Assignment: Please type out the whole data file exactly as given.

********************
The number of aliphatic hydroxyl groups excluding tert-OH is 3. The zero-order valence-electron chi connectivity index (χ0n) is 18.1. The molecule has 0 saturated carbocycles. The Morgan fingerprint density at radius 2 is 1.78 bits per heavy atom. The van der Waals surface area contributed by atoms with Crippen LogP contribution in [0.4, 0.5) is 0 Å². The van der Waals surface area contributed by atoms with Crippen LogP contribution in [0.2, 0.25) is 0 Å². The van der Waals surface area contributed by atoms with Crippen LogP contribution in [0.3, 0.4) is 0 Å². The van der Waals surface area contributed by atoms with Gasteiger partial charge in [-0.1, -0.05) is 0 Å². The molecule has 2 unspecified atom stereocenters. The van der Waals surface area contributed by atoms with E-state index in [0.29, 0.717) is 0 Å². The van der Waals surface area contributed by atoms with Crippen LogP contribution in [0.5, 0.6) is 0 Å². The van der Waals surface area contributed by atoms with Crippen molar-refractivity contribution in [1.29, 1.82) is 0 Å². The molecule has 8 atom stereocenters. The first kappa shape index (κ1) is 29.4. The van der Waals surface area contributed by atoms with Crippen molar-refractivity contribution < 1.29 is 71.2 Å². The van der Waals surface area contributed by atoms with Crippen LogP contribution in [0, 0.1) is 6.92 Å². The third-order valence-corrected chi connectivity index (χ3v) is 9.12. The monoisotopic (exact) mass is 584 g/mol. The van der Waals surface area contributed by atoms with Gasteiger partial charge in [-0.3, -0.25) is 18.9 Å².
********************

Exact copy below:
The number of aliphatic hydroxyl groups excluding tert-OH is 3. The zero-order valence-electron chi connectivity index (χ0n) is 18.1. The molecule has 0 saturated carbocycles. The Morgan fingerprint density at radius 2 is 1.78 bits per heavy atom. The van der Waals surface area contributed by atoms with Crippen LogP contribution in [0.4, 0.5) is 0 Å². The van der Waals surface area contributed by atoms with Crippen LogP contribution in [0.2, 0.25) is 0 Å². The van der Waals surface area contributed by atoms with Crippen LogP contribution in [0.3, 0.4) is 0 Å². The van der Waals surface area contributed by atoms with Gasteiger partial charge in [-0.1, -0.05) is 0 Å². The molecule has 2 unspecified atom stereocenters. The van der Waals surface area contributed by atoms with E-state index in [0.29, 0.717) is 0 Å². The van der Waals surface area contributed by atoms with Crippen LogP contribution in [0.5, 0.6) is 0 Å². The van der Waals surface area contributed by atoms with Crippen molar-refractivity contribution in [1.29, 1.82) is 0 Å². The molecule has 8 atom stereocenters. The first kappa shape index (κ1) is 29.4. The van der Waals surface area contributed by atoms with Crippen molar-refractivity contribution < 1.29 is 71.2 Å². The van der Waals surface area contributed by atoms with Crippen LogP contribution in [0, 0.1) is 6.92 Å². The third-order valence-corrected chi connectivity index (χ3v) is 9.12. The monoisotopic (exact) mass is 584 g/mol. The van der Waals surface area contributed by atoms with Gasteiger partial charge in [-0.3, -0.25) is 18.9 Å².